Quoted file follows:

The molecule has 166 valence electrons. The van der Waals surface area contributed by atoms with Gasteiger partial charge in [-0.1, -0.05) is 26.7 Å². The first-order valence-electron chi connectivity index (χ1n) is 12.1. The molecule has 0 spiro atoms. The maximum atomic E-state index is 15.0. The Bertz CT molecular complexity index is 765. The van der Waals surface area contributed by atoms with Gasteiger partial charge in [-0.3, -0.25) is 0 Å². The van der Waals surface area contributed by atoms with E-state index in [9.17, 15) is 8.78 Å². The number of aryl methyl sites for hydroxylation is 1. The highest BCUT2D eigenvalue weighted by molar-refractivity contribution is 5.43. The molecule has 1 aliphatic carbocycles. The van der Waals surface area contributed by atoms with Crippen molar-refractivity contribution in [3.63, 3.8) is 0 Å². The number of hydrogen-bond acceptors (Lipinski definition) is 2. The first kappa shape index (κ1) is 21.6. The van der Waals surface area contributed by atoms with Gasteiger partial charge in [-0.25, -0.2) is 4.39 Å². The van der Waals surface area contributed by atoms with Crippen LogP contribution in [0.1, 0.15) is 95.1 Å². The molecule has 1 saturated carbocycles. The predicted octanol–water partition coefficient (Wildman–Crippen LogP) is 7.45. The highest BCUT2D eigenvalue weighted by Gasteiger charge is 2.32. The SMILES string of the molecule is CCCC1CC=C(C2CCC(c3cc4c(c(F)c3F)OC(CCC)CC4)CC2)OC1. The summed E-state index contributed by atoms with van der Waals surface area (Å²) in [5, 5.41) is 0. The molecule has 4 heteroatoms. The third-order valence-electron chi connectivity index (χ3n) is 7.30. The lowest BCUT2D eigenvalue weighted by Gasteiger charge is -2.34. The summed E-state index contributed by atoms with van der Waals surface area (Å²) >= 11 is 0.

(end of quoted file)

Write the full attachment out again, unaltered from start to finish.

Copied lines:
The molecule has 166 valence electrons. The van der Waals surface area contributed by atoms with Gasteiger partial charge in [-0.1, -0.05) is 26.7 Å². The first-order valence-electron chi connectivity index (χ1n) is 12.1. The molecule has 0 spiro atoms. The maximum atomic E-state index is 15.0. The Bertz CT molecular complexity index is 765. The van der Waals surface area contributed by atoms with Gasteiger partial charge in [-0.3, -0.25) is 0 Å². The van der Waals surface area contributed by atoms with E-state index in [9.17, 15) is 8.78 Å². The number of aryl methyl sites for hydroxylation is 1. The highest BCUT2D eigenvalue weighted by molar-refractivity contribution is 5.43. The molecule has 1 aliphatic carbocycles. The van der Waals surface area contributed by atoms with Crippen molar-refractivity contribution in [3.63, 3.8) is 0 Å². The number of hydrogen-bond acceptors (Lipinski definition) is 2. The first kappa shape index (κ1) is 21.6. The van der Waals surface area contributed by atoms with Gasteiger partial charge in [-0.25, -0.2) is 4.39 Å². The van der Waals surface area contributed by atoms with Crippen LogP contribution in [0.1, 0.15) is 95.1 Å². The molecule has 1 saturated carbocycles. The predicted octanol–water partition coefficient (Wildman–Crippen LogP) is 7.45. The highest BCUT2D eigenvalue weighted by Gasteiger charge is 2.32. The SMILES string of the molecule is CCCC1CC=C(C2CCC(c3cc4c(c(F)c3F)OC(CCC)CC4)CC2)OC1. The summed E-state index contributed by atoms with van der Waals surface area (Å²) in [5, 5.41) is 0. The molecule has 4 heteroatoms. The third-order valence-electron chi connectivity index (χ3n) is 7.30. The lowest BCUT2D eigenvalue weighted by Gasteiger charge is -2.34. The summed E-state index contributed by atoms with van der Waals surface area (Å²) >= 11 is 0.